[Python-Dev] OOps (was: No 1.6! (was Re: A REALLY COOL PYTHON FEATURE:))

Christian Tismer tismer@tismer.com
Mon, 22 May 2000 14:40:51 +0200

Hi, I'm back from White Russia (yup, a surviver) :-)

Tim Peters wrote:
> [Christian Tismer]
> > ...
> > Then a string should better not be a sequence.
> >
> > The number of places where I really used the string sequence
> > protocol to take advantage of it is outperfomed by a factor
> > of ten by cases where I missed to tupleise and got a bad
> > result. A traceback is better than a sequence here.
> Alas, I think
>     for ch in string:
>         muck w/ the character ch
> is a common idiom.

And now for my proposal:

Strings should be strings, but not sequences.
Slicing is ok, and it will always yield strings.
Indexing would either
a - not yield anything but an excpetion
b - just integers instead of 1-char strings

The above idiom would read like this:

Version a: Access string elements via a coercion like tuple() or list():

    for ch in tuple(string):
        muck w/ the character ch

Version b: Access string elements as integer codes:

    for c in string:
        # either:
        ch = chr(c)
        muck w/ the character ch
        # or:
        muck w/ the character code c

> > oh-what-did-I-say-here--duck--but-isn't-it-so--cover-ly y'rs - chris
> The "sequenenceness" of strings does get in the way often enough.  Strings
> have the amazing property that, since characters are also strings,
>     while 1:
>         string = string[0]
> never terminates with an error.  This often manifests as unbounded recursion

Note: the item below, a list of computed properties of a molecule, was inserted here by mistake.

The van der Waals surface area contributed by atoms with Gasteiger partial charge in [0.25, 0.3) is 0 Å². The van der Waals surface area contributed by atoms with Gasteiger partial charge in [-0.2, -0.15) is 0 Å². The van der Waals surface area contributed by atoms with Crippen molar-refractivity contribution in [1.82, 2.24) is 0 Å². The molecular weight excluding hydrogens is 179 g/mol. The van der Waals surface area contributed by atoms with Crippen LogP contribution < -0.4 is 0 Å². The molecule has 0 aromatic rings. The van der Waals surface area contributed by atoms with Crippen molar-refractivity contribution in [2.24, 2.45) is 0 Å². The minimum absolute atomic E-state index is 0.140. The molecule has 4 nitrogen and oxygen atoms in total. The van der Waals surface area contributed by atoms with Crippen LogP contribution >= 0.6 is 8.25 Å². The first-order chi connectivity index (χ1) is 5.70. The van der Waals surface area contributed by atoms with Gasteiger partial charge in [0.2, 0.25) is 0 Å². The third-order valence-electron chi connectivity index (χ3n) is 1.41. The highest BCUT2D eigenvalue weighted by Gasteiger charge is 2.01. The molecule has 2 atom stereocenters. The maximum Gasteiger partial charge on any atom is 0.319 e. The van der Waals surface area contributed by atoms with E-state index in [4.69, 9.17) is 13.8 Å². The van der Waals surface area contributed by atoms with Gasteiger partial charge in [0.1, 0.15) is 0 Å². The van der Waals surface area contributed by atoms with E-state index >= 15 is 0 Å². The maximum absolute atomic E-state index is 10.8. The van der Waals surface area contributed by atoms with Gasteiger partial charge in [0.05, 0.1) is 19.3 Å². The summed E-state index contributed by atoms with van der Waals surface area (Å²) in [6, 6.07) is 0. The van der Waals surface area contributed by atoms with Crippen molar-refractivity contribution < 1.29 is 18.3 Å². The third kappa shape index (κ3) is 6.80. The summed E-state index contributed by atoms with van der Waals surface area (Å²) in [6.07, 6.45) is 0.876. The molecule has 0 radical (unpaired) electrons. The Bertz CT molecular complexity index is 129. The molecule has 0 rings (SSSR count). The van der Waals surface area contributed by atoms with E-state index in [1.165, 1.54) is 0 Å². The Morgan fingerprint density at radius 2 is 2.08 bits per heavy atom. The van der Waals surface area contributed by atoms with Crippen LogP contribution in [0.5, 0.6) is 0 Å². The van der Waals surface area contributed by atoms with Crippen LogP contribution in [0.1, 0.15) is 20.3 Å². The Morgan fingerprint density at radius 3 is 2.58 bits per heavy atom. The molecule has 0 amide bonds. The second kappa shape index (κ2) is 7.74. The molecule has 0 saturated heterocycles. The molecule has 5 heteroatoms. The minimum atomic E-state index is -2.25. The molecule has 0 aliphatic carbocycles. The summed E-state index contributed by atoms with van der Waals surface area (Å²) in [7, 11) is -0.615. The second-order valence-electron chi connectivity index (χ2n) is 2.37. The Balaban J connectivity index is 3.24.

> in generic functions that crawl over nested sequences (the first time you
> code one of these, you try to stop the recursion on a "is it a sequence?"
> test, and then someone passes in something containing a string and it
> descends forever).  And we also have that
>     format % values
> requires "values" to be specifically a tuple rather than any old sequence,
> else the current
>     "%s" % some_string
> could be interpreted the wrong way.
> There may be some hope in that the "for/in" protocol is now conflated with
> the __getitem__ protocol, so if Python grows a more general iteration
> protocol, perhaps we could back away from the sequenceness of strings
> without harming "for" iteration over the characters ...

We seem to have a similar conclusion: It would be better if strings
were no sequences, after all. How to achieve this seems to be
kind of a problem, of course.

Oh, there is another idiom possible!
How about this, after we have the new string methods :-)

    for ch in string.split():
        muck w/ the character ch

Ok, in the long term, we need to rethink iteration of course.

ciao - chris

Christian Tismer             :^)   <mailto:tismer@appliedbiometrics.com>
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